Thanks for the clarification. What I’m puzzled about right now is the fact that if I actually FIRE in the future I would prefer to have distributing funds in my portfolio and not accumulating ones. So that I don’t have to sell as much to actually receive the 4% payout to live from. With that in mind it would not make sense to invest in accumulating funds and then change all those funds into distributing ones at the time I retire. That would only cost money. Or do I get something completely wrong?
In Switzerland the advantage of a non dividend stock is that you get richer without cash flow and you avoid income tax that way. The ETF that reinvest the dividend offer no fiscal advantage as the reinvested dividend is taxable as income.
One option for not paying dividend is to buy shares back. This scenario is usually not very efficient, companies are bad investors. The shares buy back ends as some buy high (when the cash flow is good) and sell low (when we urgently need new cash) exercise.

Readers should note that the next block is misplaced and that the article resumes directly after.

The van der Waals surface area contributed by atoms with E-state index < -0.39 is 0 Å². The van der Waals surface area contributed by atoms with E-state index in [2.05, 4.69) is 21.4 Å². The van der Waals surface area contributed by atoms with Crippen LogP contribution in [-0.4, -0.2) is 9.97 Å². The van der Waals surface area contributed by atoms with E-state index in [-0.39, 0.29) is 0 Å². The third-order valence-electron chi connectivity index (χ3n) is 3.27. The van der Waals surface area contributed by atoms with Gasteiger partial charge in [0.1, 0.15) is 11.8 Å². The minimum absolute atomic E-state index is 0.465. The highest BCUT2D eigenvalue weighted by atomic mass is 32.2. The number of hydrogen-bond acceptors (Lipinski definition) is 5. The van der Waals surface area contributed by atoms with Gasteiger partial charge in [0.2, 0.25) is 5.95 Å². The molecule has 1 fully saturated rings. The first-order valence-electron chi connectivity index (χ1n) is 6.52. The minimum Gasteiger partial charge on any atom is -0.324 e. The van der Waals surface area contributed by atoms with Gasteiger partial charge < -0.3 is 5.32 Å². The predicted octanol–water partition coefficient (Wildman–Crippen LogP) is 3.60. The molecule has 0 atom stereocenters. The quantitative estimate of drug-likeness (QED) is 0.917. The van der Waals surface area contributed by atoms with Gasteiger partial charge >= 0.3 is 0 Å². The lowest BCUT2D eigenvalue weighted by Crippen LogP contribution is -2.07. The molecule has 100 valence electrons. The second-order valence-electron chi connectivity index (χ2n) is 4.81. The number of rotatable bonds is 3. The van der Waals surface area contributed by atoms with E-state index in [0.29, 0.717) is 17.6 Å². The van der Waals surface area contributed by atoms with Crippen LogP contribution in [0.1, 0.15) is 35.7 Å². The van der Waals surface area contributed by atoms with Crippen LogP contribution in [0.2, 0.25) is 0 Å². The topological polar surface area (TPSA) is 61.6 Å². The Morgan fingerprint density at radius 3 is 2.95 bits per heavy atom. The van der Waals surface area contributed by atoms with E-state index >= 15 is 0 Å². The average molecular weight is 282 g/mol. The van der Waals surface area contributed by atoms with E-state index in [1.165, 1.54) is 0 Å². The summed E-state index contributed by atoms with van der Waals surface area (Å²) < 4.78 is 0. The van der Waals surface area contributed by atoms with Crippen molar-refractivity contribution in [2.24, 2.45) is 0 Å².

In the case of Berkshire Hathaway the case is a bit different. BH is a holding company. BH can reinvest the dividend without buying their own shares. The legal status (a company and not an investment found) makes that the reinvested dividend is not, for the taxman, a dividend and is not taxable.
This could make a difference if you’re with a Swiss broker and if you trade on European stock exchange. Because then you need to pay stamp duty 0.15% and European stock exchange fee 0.10% (or potentially more), so a total of 0.25%.
What I’ve read is that many large S&P 500 companies have been buying back their own shares recently. The explanation why is interesting: according to that article, it’s a “pump and dump” scheme. So the top executives of corporations are paid partially in shares. They feel that the numbers are bad and that it will be hard to keep that growth. So they decide for the company to buy its own shares and spike the price, and they’re the ones on the selling side.
This is getting off topic, but imo it’s just a more tax efficient way to return money to shareholders (in most countries capital gain is taxed less than dividend).
Yes, a bit offtop, but your explanation sounds way less like a conspiracy theory, and I like it.